I'm not a regular YouTube video watcher. I'm not even an infrequent one. I can count the number of times I watch a YouTube video in a given year on one hand. Videos just aren't my method of choice for information or entertainment via the internet. So when something new and exciting goes viral and it's a video, I'm probably clueless until the phenomena is stale.
Unless it's something a relative is into. In the case of What Does the Fox Say? by Ylvis, I knew the words by heart probably within hours of the video being published because it was on the personal radar of my daughter and her friends.
So by Christmas when the video had become the mantra of many a child in the K-3 range, Simon & Schuster published a children's book with the lyrics and some jaunty illustrations to go with them. The illustrations are rather rustic and folksy and a departure stylistically from the video. The fox definitely has an attitude to go with his Cab Calloway scatting but he's also a bit off putting.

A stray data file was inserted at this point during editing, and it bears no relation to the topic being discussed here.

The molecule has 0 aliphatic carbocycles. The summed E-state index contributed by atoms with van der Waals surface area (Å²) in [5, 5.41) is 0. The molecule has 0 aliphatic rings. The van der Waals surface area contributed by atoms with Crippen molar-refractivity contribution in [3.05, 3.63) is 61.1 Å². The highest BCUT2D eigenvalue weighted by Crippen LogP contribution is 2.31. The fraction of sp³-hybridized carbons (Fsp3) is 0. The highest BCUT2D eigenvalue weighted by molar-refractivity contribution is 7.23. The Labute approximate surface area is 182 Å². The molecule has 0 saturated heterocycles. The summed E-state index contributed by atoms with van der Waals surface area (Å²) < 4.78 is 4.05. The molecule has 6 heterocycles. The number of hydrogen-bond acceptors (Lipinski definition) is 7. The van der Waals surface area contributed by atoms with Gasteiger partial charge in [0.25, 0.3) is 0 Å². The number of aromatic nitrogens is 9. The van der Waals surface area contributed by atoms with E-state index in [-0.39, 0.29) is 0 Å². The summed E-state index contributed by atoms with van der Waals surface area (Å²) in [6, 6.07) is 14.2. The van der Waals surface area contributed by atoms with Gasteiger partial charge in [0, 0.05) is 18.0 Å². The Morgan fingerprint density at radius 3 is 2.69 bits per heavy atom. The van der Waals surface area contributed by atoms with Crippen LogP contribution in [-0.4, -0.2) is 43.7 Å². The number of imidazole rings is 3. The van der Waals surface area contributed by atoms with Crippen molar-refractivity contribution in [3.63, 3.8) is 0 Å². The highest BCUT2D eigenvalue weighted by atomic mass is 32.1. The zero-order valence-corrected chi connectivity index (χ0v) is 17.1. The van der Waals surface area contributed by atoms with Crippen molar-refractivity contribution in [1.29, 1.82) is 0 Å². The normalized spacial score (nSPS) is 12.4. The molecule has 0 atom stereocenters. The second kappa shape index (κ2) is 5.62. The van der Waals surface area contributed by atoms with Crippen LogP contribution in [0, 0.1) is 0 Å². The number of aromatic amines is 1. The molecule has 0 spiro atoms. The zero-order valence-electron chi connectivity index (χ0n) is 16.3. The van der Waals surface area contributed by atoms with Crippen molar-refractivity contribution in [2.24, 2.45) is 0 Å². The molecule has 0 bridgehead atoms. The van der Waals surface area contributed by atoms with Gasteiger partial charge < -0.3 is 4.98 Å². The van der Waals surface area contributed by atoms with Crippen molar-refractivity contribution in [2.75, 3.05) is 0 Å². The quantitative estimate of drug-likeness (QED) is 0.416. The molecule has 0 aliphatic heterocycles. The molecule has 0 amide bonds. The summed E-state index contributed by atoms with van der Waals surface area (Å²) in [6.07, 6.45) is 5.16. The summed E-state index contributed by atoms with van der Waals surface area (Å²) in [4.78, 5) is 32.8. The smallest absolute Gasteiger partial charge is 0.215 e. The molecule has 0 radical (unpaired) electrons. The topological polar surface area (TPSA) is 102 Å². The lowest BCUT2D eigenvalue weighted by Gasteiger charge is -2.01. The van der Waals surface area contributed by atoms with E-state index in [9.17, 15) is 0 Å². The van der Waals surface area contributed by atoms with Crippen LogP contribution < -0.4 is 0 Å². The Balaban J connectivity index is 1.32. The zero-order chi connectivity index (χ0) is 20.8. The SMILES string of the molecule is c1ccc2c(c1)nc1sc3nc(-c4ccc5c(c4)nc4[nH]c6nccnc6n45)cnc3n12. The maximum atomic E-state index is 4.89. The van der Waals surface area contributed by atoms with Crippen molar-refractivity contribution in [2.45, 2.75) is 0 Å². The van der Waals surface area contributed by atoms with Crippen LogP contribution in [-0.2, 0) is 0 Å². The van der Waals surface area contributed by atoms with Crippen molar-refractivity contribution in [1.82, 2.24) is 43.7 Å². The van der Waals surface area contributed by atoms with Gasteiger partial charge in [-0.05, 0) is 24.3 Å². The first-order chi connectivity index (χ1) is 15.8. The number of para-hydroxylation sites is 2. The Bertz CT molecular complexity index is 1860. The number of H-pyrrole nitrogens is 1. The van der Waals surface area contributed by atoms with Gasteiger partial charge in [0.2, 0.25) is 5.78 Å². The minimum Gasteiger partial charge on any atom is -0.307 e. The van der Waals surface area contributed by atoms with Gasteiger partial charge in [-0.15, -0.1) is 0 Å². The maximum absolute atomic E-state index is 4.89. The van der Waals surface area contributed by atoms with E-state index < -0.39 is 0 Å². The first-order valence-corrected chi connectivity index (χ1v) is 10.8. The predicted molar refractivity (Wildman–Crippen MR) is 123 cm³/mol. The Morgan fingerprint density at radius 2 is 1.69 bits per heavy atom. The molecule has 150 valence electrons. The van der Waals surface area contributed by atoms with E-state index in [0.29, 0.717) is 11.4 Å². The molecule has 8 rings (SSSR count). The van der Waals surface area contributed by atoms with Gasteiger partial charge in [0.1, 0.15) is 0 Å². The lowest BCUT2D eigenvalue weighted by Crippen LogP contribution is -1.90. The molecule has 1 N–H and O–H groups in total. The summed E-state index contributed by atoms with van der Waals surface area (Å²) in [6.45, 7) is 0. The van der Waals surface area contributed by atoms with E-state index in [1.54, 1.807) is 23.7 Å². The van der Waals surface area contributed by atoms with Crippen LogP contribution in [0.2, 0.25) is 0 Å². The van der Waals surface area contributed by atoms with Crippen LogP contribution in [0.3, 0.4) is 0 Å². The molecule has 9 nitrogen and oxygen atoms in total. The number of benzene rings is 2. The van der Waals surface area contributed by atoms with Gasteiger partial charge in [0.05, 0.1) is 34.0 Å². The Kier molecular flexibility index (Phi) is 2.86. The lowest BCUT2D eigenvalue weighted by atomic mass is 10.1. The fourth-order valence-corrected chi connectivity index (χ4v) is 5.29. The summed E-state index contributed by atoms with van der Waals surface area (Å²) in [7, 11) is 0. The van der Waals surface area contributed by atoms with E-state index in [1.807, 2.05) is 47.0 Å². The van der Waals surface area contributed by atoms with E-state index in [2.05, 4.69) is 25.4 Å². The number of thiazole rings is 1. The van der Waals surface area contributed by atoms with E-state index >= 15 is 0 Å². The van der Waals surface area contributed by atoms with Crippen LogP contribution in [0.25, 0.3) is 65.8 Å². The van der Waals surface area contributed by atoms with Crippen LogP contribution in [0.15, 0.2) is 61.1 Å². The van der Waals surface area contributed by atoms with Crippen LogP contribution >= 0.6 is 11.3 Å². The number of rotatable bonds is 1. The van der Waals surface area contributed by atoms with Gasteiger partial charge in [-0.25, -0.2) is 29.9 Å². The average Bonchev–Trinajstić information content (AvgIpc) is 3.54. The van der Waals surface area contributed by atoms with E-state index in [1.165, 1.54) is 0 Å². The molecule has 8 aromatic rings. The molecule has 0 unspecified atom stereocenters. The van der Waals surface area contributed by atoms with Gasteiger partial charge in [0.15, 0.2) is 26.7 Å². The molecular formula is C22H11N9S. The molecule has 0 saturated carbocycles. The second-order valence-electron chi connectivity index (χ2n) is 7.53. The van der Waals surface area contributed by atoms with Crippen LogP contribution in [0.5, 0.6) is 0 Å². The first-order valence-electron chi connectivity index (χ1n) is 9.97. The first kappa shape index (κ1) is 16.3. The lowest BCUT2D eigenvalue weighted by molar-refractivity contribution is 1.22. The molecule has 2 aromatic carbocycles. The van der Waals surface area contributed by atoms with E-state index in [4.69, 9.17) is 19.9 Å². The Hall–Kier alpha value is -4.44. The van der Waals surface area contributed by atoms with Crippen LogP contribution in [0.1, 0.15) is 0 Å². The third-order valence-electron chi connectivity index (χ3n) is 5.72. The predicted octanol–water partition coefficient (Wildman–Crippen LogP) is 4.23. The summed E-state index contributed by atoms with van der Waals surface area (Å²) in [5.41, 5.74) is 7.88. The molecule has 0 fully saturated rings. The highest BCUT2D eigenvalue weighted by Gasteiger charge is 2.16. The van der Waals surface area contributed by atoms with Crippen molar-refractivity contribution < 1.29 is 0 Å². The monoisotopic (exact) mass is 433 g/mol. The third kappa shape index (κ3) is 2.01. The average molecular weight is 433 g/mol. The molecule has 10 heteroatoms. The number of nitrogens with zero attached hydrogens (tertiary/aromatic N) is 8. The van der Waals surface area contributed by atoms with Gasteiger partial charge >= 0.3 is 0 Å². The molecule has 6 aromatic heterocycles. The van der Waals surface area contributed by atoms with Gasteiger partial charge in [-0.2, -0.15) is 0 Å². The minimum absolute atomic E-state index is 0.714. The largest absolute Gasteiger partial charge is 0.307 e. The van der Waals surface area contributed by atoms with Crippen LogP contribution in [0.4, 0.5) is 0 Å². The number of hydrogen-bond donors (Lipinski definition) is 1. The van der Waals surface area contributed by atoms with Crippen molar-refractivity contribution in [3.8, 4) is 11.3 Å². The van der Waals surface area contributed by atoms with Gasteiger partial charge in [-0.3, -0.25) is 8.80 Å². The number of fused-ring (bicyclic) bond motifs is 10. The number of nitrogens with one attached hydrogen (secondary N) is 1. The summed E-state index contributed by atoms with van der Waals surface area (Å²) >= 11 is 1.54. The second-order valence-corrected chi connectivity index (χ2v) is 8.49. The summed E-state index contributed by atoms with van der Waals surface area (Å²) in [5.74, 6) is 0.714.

None the less, for the target market (kids my daughter's age) the book seems to be a hit. She's read her copy dozens of times, shared it with her friends, and whenever I'm at the local bookshop, there's always two or three special orders of it ready for pick up.
Roadside Picnic: 07/13/14
In the book blogosphere the oft-mentioned "proper" order of things is to read the book first and then see the movie. I tend to do things the other way around, seeing a film and wanting to experience the source material.